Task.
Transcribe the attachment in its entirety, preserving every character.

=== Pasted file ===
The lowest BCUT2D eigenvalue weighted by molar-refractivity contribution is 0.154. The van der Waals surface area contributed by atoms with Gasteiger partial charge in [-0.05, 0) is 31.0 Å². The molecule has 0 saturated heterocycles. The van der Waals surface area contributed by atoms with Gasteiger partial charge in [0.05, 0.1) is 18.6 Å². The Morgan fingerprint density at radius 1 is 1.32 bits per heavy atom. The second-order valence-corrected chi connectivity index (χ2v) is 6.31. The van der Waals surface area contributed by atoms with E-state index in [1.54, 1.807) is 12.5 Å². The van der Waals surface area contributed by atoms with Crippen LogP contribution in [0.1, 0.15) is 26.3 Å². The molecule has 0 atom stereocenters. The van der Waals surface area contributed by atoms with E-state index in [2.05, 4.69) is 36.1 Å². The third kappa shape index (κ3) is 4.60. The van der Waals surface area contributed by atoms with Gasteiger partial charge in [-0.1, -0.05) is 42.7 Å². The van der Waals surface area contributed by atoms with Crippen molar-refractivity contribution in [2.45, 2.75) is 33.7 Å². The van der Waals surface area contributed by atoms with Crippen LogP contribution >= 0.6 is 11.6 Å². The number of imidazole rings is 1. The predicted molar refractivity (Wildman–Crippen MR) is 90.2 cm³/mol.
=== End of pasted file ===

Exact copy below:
The lowest BCUT2D eigenvalue weighted by molar-refractivity contribution is 0.154. The van der Waals surface area contributed by atoms with Gasteiger partial charge in [-0.05, 0) is 31.0 Å². The molecule has 0 saturated heterocycles. The van der Waals surface area contributed by atoms with Gasteiger partial charge in [0.05, 0.1) is 18.6 Å². The Morgan fingerprint density at radius 1 is 1.32 bits per heavy atom. The second-order valence-corrected chi connectivity index (χ2v) is 6.31. The van der Waals surface area contributed by atoms with E-state index in [1.54, 1.807) is 12.5 Å². The van der Waals surface area contributed by atoms with Crippen LogP contribution in [0.1, 0.15) is 26.3 Å². The molecule has 0 atom stereocenters. The van der Waals surface area contributed by atoms with E-state index in [2.05, 4.69) is 36.1 Å². The third kappa shape index (κ3) is 4.60. The van der Waals surface area contributed by atoms with Gasteiger partial charge in [-0.1, -0.05) is 42.7 Å². The van der Waals surface area contributed by atoms with Crippen molar-refractivity contribution in [2.45, 2.75) is 33.7 Å². The van der Waals surface area contributed by atoms with Crippen LogP contribution >= 0.6 is 11.6 Å². The number of imidazole rings is 1. The predicted molar refractivity (Wildman–Crippen MR) is 90.2 cm³/mol.